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Dissecting Astatic – Thematic Child Theme Tutorial

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Last weekend I released a free Thematic child theme called Astatic. It was probably the most “advanced” Thematic theme I’ve ever made as I made use of several theme filters, as well as CSS styling to make certain pages look differently using the same HTML markup.

In this tutorial, I’ll go over:

  • The very basics of making a child theme
  • How to use Thematic action and filter hooks
  • How to style pages differently with CSS without changing markup


Child Theme Basics

A child theme technically only needs 1 file, a stylesheet named style.css. This differs from a normal theme which requires at least two files, index.php and style.css. Here’s what the header of a very basic child theme’s stylesheet should look like:

/*
Theme Name: Astatic
Theme URI: http://www.themelab.com/free-wordpress-themes/
Description: A very minimal child theme of Thematic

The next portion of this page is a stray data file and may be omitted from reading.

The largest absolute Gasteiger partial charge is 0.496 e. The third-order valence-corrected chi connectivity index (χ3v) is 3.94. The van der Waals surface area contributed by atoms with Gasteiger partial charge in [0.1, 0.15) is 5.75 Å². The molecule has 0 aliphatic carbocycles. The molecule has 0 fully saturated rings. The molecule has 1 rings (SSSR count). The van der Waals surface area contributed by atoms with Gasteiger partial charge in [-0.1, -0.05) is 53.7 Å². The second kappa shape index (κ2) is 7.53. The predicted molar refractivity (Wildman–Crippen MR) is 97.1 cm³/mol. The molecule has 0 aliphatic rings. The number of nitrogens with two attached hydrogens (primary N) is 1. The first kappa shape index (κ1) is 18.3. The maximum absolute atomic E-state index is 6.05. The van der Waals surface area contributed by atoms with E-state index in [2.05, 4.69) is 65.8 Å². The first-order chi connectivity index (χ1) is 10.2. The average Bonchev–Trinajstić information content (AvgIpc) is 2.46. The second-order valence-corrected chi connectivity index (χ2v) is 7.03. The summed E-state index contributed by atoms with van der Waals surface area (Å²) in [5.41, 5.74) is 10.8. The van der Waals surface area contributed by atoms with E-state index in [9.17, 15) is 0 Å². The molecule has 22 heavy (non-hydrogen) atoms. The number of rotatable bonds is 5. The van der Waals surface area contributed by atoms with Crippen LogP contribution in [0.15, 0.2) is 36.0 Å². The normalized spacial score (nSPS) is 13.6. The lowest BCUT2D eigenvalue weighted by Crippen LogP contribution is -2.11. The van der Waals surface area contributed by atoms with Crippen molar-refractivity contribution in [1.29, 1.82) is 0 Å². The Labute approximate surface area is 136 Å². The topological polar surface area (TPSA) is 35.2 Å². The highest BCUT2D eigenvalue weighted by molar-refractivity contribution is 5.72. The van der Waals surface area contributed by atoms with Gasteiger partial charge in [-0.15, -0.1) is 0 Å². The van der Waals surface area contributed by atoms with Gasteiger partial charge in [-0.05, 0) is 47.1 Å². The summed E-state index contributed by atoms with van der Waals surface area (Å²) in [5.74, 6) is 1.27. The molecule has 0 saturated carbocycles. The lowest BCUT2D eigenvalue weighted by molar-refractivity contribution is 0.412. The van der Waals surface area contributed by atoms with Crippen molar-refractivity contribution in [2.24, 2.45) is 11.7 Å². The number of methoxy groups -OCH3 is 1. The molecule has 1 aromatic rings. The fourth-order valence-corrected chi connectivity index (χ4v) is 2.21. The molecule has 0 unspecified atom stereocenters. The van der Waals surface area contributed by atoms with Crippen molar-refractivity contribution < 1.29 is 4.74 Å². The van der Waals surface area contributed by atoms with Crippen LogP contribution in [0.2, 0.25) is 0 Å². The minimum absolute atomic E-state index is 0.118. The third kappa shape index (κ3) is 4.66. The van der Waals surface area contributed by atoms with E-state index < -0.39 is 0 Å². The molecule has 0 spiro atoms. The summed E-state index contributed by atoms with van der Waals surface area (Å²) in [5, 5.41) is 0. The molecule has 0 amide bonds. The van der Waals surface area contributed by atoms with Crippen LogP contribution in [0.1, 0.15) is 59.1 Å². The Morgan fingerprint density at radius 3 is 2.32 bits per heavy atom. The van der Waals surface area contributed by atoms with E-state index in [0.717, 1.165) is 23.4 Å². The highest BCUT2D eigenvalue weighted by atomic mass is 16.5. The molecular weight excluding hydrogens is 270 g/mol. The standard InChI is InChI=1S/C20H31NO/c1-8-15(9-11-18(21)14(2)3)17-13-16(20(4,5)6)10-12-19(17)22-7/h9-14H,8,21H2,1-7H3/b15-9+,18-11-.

Author: Theme Lab
Author URI: http://www.themelab.com/
Template: thematic
Version: 0.1
*/

Notice the line second from the bottom which says Template: thematic. This is what sets the parent theme to whatever theme is in your /wp-content/themes/thematic/ directory.

You could change this to whatever directory you wanted to inheirit all the parent theme stuff from any other theme, for purposes of this tutorial we’ll stick with Thematic though.

Ever since WordPress 2.7, you can also make pretty much any template file you want in your child theme directory to have it override the parent theme’s template.

Since Thematic has a boatload of action hooks and filters, you probably won’t need to do that. You can make just about any change you want through just a functions.php file in your child theme directory.

Thematic Hooks and Filters

You can take advantage of Thematic’s built-in hooks and filters by placing a file called functions.php in your child theme directory.

I used these for removing bits of code from the template without altering the parent theme files. For example, the first part of Astatic’s functions file removes the Javascript code from the head of the document.

It was mostly used for Jquery dropdown menus for navigation. Since I was only planning on having a simple one-level-deep page navigation, I decided to remove it. Here’s the code I used.

function remove_thematic_js() {
    remove_action('wp_head','thematic_head_scripts');
}
add_action('init','remove_thematic_js');

Code Explanation

  1. The first line is where I named the function. This could be named whatever you want but it’s best if you use a descriptive function name. I used remove_thematic_js because, well, the function is for removing Thematic’s JS.